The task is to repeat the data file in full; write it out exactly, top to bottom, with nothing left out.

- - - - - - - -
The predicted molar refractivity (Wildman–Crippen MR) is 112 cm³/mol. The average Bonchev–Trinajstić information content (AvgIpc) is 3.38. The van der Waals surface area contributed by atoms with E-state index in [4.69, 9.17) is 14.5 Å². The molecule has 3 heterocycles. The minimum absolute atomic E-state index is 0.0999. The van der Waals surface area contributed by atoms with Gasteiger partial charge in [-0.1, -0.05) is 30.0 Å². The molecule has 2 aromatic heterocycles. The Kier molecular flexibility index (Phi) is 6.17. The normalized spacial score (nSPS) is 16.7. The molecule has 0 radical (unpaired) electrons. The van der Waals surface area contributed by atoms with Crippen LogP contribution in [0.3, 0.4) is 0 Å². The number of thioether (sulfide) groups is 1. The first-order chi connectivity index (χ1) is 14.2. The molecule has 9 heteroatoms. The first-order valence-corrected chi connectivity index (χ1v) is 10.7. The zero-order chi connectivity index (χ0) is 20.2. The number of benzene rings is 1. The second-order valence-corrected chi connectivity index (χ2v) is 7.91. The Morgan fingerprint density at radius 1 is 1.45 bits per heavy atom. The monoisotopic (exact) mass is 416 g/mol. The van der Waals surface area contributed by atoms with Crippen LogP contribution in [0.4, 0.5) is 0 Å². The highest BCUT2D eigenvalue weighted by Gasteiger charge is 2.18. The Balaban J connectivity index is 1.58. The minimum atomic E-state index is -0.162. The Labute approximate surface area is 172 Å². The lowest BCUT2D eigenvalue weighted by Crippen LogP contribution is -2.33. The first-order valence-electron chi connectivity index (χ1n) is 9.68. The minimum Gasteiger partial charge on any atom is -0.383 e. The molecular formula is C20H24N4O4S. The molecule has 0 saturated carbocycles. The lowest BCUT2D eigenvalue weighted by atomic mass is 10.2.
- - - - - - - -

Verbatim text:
The predicted molar refractivity (Wildman–Crippen MR) is 112 cm³/mol. The average Bonchev–Trinajstić information content (AvgIpc) is 3.38. The van der Waals surface area contributed by atoms with E-state index in [4.69, 9.17) is 14.5 Å². The molecule has 3 heterocycles. The minimum absolute atomic E-state index is 0.0999. The van der Waals surface area contributed by atoms with Gasteiger partial charge in [-0.1, -0.05) is 30.0 Å². The molecule has 2 aromatic heterocycles. The Kier molecular flexibility index (Phi) is 6.17. The normalized spacial score (nSPS) is 16.7. The molecule has 0 radical (unpaired) electrons. The van der Waals surface area contributed by atoms with Crippen LogP contribution in [0.3, 0.4) is 0 Å². The number of thioether (sulfide) groups is 1. The first-order chi connectivity index (χ1) is 14.2. The molecule has 9 heteroatoms. The first-order valence-corrected chi connectivity index (χ1v) is 10.7. The zero-order chi connectivity index (χ0) is 20.2. The number of benzene rings is 1. The second-order valence-corrected chi connectivity index (χ2v) is 7.91. The Morgan fingerprint density at radius 1 is 1.45 bits per heavy atom. The monoisotopic (exact) mass is 416 g/mol. The van der Waals surface area contributed by atoms with Crippen LogP contribution in [0.4, 0.5) is 0 Å². The highest BCUT2D eigenvalue weighted by Gasteiger charge is 2.18. The Balaban J connectivity index is 1.58. The minimum atomic E-state index is -0.162. The Labute approximate surface area is 172 Å². The lowest BCUT2D eigenvalue weighted by Crippen LogP contribution is -2.33. The first-order valence-electron chi connectivity index (χ1n) is 9.68. The minimum Gasteiger partial charge on any atom is -0.383 e. The molecular formula is C20H24N4O4S. The molecule has 0 saturated carbocycles. The lowest BCUT2D eigenvalue weighted by atomic mass is 10.2.